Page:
Friday, July 29, 2011

Sixteenth Century Quote of the Week

"Un homme ne peut bien écrire,
S'il n'est quelque peu bon lisart."

A man cannot write well
Unless he's somewhat of a bookworm.

Clément Marot (1496-1542), French poet and royal secretary
Epistre du coq-à-l'asne (1531)

Wednesday, July 20, 2011

New Historical Fiction Online Magazine

Historical Fiction Daily is a new historical fiction magazine that aggregates articles and links of interest for writers and readers of the genre. It is moderated by Richard Lee, founder of the Historical Novel Society. If the first issue is any indication, it's going to be a wonderful daily read!

Saturday, July 16, 2011

And It Keeps on Ticking

Stumbled across an utterly fascinating story of a sixteenth-century wooden automaton of a monk on permanent display at the Smithsonian Institution. Watch the monk walk and kiss his rosary in this video, then read the article by Elizabeth King about the machine's genesis and attribution. "Monkbot" appears to have been built in 1560 by Juanelo Turriano, Emperor Charles V's mechanician. Representing Fray Diego de Alcala, a fifteenth century monk whose cause for sainthood was being promoted at the time, the automaton was commissioned by Charles's son, King Philip II, in thanksgiving for the miraculous healing of his own son Don Carlos from a near fatal head wound. It's amazing to watch the six hundred year old figure move and to read King's account of her attempts to determine its origins. Thanks to the Radiolab blog for running a recent post about this "Clockwork Miracle."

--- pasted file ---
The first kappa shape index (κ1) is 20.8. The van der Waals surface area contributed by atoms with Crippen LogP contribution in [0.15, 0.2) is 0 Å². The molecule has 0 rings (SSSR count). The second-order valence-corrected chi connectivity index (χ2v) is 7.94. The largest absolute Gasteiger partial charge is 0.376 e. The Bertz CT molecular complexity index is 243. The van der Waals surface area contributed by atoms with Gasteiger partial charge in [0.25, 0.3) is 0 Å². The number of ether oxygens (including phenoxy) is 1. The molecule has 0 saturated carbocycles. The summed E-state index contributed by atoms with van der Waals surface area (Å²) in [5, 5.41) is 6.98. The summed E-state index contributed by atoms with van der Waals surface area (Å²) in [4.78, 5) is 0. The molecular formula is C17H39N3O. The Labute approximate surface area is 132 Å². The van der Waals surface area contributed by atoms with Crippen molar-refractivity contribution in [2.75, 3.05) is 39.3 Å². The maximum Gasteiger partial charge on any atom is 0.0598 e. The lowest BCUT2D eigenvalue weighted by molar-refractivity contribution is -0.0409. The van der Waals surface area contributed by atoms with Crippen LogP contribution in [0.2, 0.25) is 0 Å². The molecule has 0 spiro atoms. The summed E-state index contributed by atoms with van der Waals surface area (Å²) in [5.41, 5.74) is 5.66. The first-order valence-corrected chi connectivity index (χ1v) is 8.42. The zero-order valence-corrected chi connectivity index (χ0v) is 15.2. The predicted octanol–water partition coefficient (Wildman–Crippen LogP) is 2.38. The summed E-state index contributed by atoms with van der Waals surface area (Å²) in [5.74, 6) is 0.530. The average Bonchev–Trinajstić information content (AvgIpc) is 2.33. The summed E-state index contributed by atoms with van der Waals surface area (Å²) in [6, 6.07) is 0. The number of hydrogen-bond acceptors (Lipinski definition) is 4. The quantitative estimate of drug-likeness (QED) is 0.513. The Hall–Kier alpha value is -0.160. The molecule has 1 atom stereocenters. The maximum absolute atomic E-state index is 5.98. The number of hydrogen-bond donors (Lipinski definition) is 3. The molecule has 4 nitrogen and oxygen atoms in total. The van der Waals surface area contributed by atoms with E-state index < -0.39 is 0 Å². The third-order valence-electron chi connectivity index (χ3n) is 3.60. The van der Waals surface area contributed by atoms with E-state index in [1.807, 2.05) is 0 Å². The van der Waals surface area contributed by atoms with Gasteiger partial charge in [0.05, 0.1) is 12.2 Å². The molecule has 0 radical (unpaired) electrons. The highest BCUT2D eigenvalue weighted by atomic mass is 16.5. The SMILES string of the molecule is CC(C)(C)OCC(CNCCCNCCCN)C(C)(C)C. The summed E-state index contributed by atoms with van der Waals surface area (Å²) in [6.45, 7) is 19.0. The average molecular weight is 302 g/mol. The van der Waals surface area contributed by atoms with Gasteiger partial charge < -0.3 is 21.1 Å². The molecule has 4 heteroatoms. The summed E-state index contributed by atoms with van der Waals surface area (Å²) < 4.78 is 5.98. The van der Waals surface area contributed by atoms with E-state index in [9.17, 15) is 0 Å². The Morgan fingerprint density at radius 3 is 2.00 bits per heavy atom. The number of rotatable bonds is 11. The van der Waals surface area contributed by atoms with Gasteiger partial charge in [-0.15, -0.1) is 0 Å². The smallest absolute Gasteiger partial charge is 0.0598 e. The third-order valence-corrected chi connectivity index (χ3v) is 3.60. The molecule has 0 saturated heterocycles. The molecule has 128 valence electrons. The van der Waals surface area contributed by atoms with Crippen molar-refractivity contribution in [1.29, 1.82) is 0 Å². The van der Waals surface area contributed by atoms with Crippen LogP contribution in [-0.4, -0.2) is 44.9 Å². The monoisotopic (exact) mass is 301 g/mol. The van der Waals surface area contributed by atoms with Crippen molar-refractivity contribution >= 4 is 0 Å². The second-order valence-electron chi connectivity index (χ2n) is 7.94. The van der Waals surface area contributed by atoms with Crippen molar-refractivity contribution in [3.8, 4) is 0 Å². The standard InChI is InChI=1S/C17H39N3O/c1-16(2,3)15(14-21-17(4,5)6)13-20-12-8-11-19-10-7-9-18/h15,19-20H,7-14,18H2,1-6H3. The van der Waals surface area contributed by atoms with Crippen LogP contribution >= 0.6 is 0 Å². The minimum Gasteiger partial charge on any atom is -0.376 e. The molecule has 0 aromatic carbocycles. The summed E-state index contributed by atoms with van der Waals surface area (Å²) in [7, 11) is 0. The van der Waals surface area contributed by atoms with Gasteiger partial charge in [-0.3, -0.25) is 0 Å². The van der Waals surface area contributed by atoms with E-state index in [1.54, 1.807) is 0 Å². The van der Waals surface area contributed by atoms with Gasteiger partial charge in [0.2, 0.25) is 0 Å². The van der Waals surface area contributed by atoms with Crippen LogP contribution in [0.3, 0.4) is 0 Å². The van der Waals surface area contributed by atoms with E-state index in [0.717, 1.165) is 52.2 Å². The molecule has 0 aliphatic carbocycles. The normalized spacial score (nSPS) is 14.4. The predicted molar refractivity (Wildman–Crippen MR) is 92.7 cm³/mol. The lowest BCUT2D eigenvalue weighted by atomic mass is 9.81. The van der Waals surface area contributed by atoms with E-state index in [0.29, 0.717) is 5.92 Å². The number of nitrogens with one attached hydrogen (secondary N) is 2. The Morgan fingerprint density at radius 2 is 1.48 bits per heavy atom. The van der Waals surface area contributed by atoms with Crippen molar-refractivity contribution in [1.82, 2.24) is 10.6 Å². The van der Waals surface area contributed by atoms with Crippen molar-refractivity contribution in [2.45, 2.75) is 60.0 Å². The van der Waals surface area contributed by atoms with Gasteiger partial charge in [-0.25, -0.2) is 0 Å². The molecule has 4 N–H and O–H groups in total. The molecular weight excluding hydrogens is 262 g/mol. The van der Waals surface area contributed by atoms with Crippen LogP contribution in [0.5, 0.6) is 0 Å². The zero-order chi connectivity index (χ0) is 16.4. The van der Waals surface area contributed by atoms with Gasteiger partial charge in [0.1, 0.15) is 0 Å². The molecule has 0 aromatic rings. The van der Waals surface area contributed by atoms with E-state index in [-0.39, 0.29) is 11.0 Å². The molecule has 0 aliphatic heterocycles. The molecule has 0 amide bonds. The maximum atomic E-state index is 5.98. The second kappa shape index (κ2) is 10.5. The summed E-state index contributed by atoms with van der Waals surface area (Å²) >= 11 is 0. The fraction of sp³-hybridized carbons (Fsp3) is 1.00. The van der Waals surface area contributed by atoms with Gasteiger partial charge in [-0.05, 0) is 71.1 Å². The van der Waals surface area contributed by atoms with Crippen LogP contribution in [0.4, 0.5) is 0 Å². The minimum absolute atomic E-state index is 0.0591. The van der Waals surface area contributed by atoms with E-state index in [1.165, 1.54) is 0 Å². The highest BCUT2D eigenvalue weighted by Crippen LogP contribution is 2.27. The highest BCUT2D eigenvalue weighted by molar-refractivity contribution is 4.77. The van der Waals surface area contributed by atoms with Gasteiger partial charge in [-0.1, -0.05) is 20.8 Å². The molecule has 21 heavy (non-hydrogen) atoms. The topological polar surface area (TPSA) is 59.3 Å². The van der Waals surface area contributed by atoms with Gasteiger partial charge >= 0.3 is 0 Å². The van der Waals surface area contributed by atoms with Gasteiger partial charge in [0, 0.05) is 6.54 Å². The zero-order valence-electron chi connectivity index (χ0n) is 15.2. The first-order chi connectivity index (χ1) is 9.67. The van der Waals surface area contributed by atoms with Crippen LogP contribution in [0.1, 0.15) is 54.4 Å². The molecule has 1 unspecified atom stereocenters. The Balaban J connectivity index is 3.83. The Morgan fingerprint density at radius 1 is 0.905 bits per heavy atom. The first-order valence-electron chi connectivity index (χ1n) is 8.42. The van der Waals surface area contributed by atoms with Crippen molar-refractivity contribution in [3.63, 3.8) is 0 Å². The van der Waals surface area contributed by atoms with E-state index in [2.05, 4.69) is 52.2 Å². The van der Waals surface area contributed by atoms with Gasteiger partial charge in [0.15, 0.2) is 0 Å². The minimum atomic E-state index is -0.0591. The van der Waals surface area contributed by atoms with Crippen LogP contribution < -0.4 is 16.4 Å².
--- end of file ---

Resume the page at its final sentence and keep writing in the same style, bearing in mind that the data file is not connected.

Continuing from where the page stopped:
Friday, July 15, 2011

Sixteenth Century Quote of the Week

"I set to work to learn dancing and went twice to the school. There I had to pay the master a ducat. Nobody could make me go there again. I would have to pay out all that I have earned, and at the end I still wouldn't know how to dance!"

Albrecht Dürer (1471-1528), German painter
Letter to Willibald Pirckheimer, 1506

Thursday, July 7, 2011

Biography of the Biographer

Giorgio Vasari (1511-74) is best known for writing Lives of the Most Eminent Painters, Sculptors and Architects, a collection of biographical sketches of contemporary artists that is filled with amusing anecdotes about famous Renaissance creators, many of whom he knew personally. Vasari was, however, a painter and architect in his own right who served as court artist to Cosimo I de' Medici. One of Vasari's grandest projects was designing the Uffizi, a building constructed to house Florence's administrative offices and guild headquarters under one roof. The Uffizi now serves as one of Florence's finest art galleries, displaying works by many of the artists Vasari wrote about. In order to commemorate the 500th anniversary of Vasari's birth, the Uffizi is hosting a special exhibition now through October. Vasari, Gli Uffizi e Il Duca highlights Vasari's collaboration with Duke Cosimo in transforming Florence into a modern capital. The Financial Times just ran an interesting article about the exhibition and Vasari's accomplishments. I myself have a special debt to Vasari, for his essay on Rosso Fiorentino sparked several ideas for the novel I am presently working on.